In order to fabricate the device 20 (FIG. 4) upon a pre-selected area of the exposed top major surface of the epitaxial layer 10, an electrically conductive polycrystalline silicon ("polysilicon") layer 13 (FIG. 1) of P+ (strongly P-type) conductivity type is formed on a limited portion of the exposed top surface of the epitaxial layer 10, typically by conventional masking and etching techniques applied to a polycrystalline silicon layer originally deposited over the entire top surface of the epitaxial layer. In order that the electrical conductivity be sufficiently high in the polysilicon layer 13 for use as an electrode, this layer is heavily doped with acceptor impurities such as boron, typically to a doping level of about 1018 per cm3 or more. Also, this polysilicon layer 13 has a length of typically about one micron or less measured in the direction of the emitter to collector (horizontal direction in FIGS. 1-4), and this layer 13 has a width of typically a few microns or more in the transverse direction (perpendicular to the plane of the drawing). This doped polysilicon layer 13 is thus useful as a base electrode contact to the semiconductor in the completed device 20 (FIG. 4). By reason of outdiffusion of acceptor impurities from the polysilicon layer 13 into the silicon layer 10, a strongly P-type base zone 13.5 is formed, with a concentration of about 1018 acceptor impurities or more per cubic centimeter.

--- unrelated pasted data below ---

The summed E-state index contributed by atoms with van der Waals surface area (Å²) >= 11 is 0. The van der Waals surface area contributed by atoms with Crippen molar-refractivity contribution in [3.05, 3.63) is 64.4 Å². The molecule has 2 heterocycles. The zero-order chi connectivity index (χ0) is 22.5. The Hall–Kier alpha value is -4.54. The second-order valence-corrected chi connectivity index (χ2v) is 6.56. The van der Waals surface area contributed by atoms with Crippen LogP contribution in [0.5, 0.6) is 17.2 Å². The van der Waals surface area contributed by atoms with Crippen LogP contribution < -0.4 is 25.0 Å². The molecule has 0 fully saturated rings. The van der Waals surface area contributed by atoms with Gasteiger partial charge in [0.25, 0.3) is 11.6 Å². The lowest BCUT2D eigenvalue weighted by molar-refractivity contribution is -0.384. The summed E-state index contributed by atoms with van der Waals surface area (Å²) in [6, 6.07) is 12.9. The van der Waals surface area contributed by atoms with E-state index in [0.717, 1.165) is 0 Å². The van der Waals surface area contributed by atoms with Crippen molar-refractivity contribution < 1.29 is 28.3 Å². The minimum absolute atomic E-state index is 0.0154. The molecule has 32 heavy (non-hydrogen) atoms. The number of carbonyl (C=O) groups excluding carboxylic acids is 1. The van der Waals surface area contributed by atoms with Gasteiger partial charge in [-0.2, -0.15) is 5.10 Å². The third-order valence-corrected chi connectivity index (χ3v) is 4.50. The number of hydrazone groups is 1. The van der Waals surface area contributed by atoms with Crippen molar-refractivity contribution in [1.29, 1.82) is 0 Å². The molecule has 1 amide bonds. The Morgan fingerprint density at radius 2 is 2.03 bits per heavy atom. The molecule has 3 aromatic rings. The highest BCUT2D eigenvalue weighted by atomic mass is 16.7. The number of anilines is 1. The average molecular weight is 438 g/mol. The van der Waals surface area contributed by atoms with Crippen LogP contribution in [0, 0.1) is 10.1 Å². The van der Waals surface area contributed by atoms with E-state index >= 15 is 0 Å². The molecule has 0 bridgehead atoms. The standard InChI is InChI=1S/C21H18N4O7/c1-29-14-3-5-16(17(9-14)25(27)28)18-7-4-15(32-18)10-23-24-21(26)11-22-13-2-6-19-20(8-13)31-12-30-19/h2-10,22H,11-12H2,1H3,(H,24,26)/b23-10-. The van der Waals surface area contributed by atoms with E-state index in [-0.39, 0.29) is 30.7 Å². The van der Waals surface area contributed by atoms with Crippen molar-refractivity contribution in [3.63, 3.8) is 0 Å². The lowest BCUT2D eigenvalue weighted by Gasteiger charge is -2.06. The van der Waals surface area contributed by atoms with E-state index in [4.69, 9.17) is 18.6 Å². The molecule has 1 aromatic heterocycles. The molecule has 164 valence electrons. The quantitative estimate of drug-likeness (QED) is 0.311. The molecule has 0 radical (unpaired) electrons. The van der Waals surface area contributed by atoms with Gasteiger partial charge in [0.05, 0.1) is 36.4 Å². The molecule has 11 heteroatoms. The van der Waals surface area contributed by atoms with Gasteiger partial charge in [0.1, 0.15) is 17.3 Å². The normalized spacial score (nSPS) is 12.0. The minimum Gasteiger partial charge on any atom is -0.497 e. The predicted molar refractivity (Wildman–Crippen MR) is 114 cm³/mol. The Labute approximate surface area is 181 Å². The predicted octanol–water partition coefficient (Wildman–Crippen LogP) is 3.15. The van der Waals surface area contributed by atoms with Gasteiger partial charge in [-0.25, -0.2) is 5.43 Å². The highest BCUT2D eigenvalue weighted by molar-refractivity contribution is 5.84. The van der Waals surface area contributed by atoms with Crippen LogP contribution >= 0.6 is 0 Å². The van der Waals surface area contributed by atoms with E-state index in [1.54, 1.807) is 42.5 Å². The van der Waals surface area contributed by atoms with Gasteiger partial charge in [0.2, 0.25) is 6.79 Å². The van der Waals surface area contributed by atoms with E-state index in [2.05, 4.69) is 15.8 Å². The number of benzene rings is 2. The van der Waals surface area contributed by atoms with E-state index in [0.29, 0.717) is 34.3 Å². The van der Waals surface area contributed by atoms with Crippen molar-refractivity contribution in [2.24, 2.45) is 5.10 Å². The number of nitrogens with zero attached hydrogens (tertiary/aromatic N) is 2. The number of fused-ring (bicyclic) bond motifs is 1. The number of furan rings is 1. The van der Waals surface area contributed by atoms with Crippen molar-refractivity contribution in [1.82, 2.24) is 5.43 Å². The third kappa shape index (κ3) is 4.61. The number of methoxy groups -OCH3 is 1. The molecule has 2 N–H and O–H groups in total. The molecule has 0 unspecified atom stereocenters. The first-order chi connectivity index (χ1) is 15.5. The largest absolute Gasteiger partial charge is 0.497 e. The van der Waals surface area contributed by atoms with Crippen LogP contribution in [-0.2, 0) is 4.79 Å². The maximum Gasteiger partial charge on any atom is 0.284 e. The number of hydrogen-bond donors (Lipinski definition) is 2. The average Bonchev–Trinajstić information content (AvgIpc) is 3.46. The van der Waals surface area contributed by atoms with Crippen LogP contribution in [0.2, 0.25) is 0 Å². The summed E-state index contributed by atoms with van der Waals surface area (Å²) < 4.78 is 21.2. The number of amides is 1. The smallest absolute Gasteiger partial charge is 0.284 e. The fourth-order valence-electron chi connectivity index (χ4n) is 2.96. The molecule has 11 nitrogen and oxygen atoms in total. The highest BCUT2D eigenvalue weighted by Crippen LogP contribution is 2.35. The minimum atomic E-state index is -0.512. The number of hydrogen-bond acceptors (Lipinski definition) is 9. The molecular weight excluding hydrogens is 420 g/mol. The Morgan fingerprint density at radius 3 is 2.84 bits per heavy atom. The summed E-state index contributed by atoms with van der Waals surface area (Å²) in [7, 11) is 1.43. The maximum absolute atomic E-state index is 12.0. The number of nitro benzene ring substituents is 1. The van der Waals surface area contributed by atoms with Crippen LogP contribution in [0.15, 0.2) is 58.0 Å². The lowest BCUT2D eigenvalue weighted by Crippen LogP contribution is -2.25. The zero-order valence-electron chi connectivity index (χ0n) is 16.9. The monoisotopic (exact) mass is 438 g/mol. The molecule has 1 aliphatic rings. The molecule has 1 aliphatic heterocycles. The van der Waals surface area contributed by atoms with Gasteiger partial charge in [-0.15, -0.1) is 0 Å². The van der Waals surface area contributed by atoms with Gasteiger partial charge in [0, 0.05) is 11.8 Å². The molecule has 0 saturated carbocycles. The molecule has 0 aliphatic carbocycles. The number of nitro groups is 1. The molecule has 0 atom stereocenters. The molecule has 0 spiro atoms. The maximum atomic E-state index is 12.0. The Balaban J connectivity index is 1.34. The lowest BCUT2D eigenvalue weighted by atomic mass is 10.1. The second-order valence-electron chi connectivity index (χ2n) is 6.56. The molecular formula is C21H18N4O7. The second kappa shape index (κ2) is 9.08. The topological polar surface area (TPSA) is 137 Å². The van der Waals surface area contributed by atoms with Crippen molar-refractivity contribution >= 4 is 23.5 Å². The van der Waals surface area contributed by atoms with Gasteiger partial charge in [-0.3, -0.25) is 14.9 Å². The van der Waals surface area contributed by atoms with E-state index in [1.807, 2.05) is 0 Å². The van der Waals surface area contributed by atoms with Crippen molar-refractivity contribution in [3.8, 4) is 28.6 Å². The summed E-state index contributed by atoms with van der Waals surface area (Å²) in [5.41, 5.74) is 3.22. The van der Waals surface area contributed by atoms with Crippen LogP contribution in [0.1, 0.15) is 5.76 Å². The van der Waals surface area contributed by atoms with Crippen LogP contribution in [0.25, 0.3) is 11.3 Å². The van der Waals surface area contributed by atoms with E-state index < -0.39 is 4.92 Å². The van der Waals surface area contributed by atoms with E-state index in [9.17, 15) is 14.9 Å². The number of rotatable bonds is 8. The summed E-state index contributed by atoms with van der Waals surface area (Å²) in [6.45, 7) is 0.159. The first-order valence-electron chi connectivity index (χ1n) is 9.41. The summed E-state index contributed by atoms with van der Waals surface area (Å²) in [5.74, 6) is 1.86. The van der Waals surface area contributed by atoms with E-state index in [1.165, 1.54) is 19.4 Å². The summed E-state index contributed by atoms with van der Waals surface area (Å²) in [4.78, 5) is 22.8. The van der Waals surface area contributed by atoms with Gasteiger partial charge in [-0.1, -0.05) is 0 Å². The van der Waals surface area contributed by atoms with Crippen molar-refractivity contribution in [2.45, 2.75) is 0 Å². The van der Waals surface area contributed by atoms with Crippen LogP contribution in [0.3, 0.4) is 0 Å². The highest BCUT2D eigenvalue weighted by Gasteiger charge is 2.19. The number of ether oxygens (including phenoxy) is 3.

Either before or after the formation of this polycrystalline layer 13, relatively thick "isolation" oxide regions 12 are embedded by a conventional thermal oxidation process at selected portions of the epitaxial layer 10 down to the underlying ν-type crystal 9, in order to provide conventional oxide isolation between neighboring devices. Then, buried P+ regions 11.1 and 11.2 are formed, typically by implantation with 300 kev boron ions to a depth of about 0.7 micron with a half-width of about 900 angstrom, using the polysilicon layer as a mask. The peak concentration of significant boron impurities is typically about 1019 per cm3 in these buried regions 11.1 and 11.2. These buried regions serve as precautions against "reach-through" (or "punch-through") of the electric field from the collector-base junction to the emitter-base junction, which would produce an undesired low resistance emitter to collector path.
Next, the exposed top and side surfaces of the polysilicon layer 13, as well as the exposed top surface of the epitaxial layer 10, are subjected to a thermal oxidation process; thereby, a relatively thin silicon dioxide coating layer 14 is formed on the exposed surfaces of both the polysilicon layer and the epitaxial layer. This oxide layer 14 has a thickness of in the range of about typically about 500 angstrom to 1000 angstrom; and may have a somewhat different thickness on the epitaxial layer from that which it has on the polysilicon layer.